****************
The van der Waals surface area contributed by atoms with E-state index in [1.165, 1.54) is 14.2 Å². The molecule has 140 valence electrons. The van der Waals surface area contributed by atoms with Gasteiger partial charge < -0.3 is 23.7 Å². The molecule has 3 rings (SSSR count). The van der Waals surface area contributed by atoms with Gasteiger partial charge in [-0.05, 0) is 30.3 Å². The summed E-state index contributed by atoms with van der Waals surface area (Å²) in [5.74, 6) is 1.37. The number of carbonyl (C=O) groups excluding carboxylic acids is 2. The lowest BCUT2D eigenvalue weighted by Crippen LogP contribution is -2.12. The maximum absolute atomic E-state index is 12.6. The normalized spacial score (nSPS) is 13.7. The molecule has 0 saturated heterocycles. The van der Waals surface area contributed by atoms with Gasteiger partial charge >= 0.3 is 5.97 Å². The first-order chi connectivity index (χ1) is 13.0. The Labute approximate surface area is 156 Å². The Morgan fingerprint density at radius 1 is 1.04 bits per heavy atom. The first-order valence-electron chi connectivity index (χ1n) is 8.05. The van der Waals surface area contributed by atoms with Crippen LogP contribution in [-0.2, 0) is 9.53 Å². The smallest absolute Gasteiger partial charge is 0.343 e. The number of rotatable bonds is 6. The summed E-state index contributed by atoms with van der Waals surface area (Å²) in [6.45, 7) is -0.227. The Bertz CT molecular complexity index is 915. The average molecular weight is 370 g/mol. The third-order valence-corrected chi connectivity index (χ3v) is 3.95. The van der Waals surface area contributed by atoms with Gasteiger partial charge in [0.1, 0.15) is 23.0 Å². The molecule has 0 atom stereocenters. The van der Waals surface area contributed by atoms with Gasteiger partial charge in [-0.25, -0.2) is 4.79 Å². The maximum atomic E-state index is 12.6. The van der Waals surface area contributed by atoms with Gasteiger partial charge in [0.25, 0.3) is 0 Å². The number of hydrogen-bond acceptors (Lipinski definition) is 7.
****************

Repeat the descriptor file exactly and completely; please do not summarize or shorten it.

The van der Waals surface area contributed by atoms with E-state index in [1.165, 1.54) is 14.2 Å². The molecule has 140 valence electrons. The van der Waals surface area contributed by atoms with Gasteiger partial charge < -0.3 is 23.7 Å². The molecule has 3 rings (SSSR count). The van der Waals surface area contributed by atoms with Gasteiger partial charge in [-0.05, 0) is 30.3 Å². The summed E-state index contributed by atoms with van der Waals surface area (Å²) in [5.74, 6) is 1.37. The number of carbonyl (C=O) groups excluding carboxylic acids is 2. The lowest BCUT2D eigenvalue weighted by Crippen LogP contribution is -2.12. The maximum absolute atomic E-state index is 12.6. The normalized spacial score (nSPS) is 13.7. The molecule has 0 saturated heterocycles. The van der Waals surface area contributed by atoms with Gasteiger partial charge >= 0.3 is 5.97 Å². The first-order chi connectivity index (χ1) is 13.0. The Labute approximate surface area is 156 Å². The Morgan fingerprint density at radius 1 is 1.04 bits per heavy atom. The first-order valence-electron chi connectivity index (χ1n) is 8.05. The van der Waals surface area contributed by atoms with Crippen LogP contribution in [-0.2, 0) is 9.53 Å². The smallest absolute Gasteiger partial charge is 0.343 e. The number of rotatable bonds is 6. The summed E-state index contributed by atoms with van der Waals surface area (Å²) in [6.45, 7) is -0.227. The Bertz CT molecular complexity index is 915. The average molecular weight is 370 g/mol. The third-order valence-corrected chi connectivity index (χ3v) is 3.95. The van der Waals surface area contributed by atoms with Gasteiger partial charge in [0.1, 0.15) is 23.0 Å². The molecule has 0 atom stereocenters. The van der Waals surface area contributed by atoms with Gasteiger partial charge in [-0.25, -0.2) is 4.79 Å². The maximum atomic E-state index is 12.6. The van der Waals surface area contributed by atoms with Gasteiger partial charge in [0.25, 0.3) is 0 Å². The number of hydrogen-bond acceptors (Lipinski definition) is 7.